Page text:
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Journal of Immune Disorders & Therapy

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Crosstalk between B cells and neutrophils in rheumatoid arthritis.

Author(s): Sonja Vermeren

Rheumatoid arthritis (RA) is a chronic, systemic autoimmune disease without known cure that primarily affects synovial joints. RA has a prevalence of approximately 1% of the population worldwide. A vicious circle between two critical immune cell types, B cells and neutrophils, develops and promotes disease. Pathogenic anti-citrullinated protein antibodies (ACPA) directed against a range of citrullinated epitopes are abundant in both plasma and synovial fluid of RA patients. In addition to stimulating numerous cell types, ACPA and other autoantibodies, notably rheumatoid factor, form immune complexes (ICs) that potently activate neutrophils. Attracted to the synovium by abundant chemokines, neutrophils are locally stimulated by ICs. They generate cytokines and release cytotoxic compounds including neutrophil extracellular traps (NETs), strands of decondensed chromatin decorated with citrullinated histones and granule-derived neutrophil proteins, which are particularly abundant in the synovial fluid. In this way, neutrophils generate citrullinated epitopes and release peptidyl arginine deiminase (PAD) enzymes capable of citrullinating extracellular proteins in the rheumatic joint, contributing to renewed ACPA generation. This review article focusses on the central function of citrullination, a post-translational modification of arginine residues in RA. The discussion includes ACPA and related autoantibodies, somatic hyper mutation-mediated escape from negative selection by autoreactive B cells, promotion of the dominance of citrullinated antigens by genetic and lifestyle susceptibility factors and the vicious circle between ACPA-producing pathogenic B cells and NET-producing neutrophils in RA.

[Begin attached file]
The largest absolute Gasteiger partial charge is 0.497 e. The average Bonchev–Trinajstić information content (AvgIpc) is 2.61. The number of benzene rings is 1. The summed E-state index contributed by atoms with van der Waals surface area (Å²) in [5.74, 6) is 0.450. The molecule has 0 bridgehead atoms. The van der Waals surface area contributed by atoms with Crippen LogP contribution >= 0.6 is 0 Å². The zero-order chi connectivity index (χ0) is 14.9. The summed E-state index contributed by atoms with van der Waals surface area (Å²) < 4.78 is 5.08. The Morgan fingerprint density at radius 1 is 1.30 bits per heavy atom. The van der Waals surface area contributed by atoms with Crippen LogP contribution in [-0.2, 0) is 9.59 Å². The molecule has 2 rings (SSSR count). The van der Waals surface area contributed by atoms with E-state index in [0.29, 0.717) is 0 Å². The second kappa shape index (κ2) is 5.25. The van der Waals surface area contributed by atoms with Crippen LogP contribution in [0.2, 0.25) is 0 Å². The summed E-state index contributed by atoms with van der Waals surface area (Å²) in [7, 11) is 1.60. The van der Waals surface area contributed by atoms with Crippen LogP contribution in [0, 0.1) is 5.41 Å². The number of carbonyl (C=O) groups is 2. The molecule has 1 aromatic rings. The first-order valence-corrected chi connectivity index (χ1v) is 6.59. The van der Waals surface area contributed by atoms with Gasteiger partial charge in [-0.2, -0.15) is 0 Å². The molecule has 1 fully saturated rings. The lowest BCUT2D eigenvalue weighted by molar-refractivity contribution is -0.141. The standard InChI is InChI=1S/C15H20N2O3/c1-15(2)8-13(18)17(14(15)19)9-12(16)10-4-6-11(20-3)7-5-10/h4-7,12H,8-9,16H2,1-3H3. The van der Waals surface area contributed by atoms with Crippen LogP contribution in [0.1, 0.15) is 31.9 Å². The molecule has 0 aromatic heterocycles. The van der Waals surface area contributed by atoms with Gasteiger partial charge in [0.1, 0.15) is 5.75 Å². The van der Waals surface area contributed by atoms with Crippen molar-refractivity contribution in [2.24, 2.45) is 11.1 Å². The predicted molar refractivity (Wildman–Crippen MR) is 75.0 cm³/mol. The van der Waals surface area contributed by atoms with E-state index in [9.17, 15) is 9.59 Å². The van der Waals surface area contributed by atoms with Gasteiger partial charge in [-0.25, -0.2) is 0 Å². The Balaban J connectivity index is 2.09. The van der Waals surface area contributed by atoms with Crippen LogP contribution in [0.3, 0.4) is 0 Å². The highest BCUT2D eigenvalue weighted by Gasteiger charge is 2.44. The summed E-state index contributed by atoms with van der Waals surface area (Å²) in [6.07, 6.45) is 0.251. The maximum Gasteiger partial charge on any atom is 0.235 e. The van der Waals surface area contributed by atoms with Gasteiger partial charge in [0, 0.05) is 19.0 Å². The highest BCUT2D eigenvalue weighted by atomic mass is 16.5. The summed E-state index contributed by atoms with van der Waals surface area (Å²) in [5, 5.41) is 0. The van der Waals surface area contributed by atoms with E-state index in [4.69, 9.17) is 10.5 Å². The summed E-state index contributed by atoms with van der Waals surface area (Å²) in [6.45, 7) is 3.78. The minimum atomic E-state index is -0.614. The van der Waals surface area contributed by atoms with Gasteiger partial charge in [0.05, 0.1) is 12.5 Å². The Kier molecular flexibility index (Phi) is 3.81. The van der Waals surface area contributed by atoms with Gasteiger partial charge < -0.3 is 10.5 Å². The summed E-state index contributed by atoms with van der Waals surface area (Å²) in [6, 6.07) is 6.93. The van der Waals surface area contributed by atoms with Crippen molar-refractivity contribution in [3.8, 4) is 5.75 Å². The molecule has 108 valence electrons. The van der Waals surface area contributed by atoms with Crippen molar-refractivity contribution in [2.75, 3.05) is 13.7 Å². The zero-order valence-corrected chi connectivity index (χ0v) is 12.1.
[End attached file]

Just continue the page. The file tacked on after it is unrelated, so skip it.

Rheumatoid arthritis (RA) is a chronic, systemic autoimmune disease (reviewed in Ref. [1). This most common form of inflammatory arthritis affects ~1% of the population worldwide and is more prevalent in women than men. RA is a disabling condition characterized by symmetrical inflammation of synovial joints, with small, peripheral joints most commonly affected. The synovial fluid (SF) becomes enriched in leucocytes and cytokines, and the inflamed synovial membrane develops into an inflammatory pannus, an abnormal layer of blood vessel-containing tissue which invades the space between the bones, covering bones and cartilage. Unless treated, RA erodes the joint cartilage and bone, causing chronic pain, stiffness, progressive loss of function, disability and, once fusion of bones has occurred, lasting deformities. Up to 40% of patients develop extra articular RA, which ranges from systemic features, such as vasculitis, to affecting individual organs, for example the lung (e.g., interstitial lung disease) or heart (e.g., pericarditis). With the advent of improved and increasingly sophisticated disease-modifying anti-rheumatic drugs, RA has become more manageable in recent years. Although it remains incurable, a combination of early intervention, control of inflammation and prevention of joint damage can culminate in reaching a sustained state of remission.

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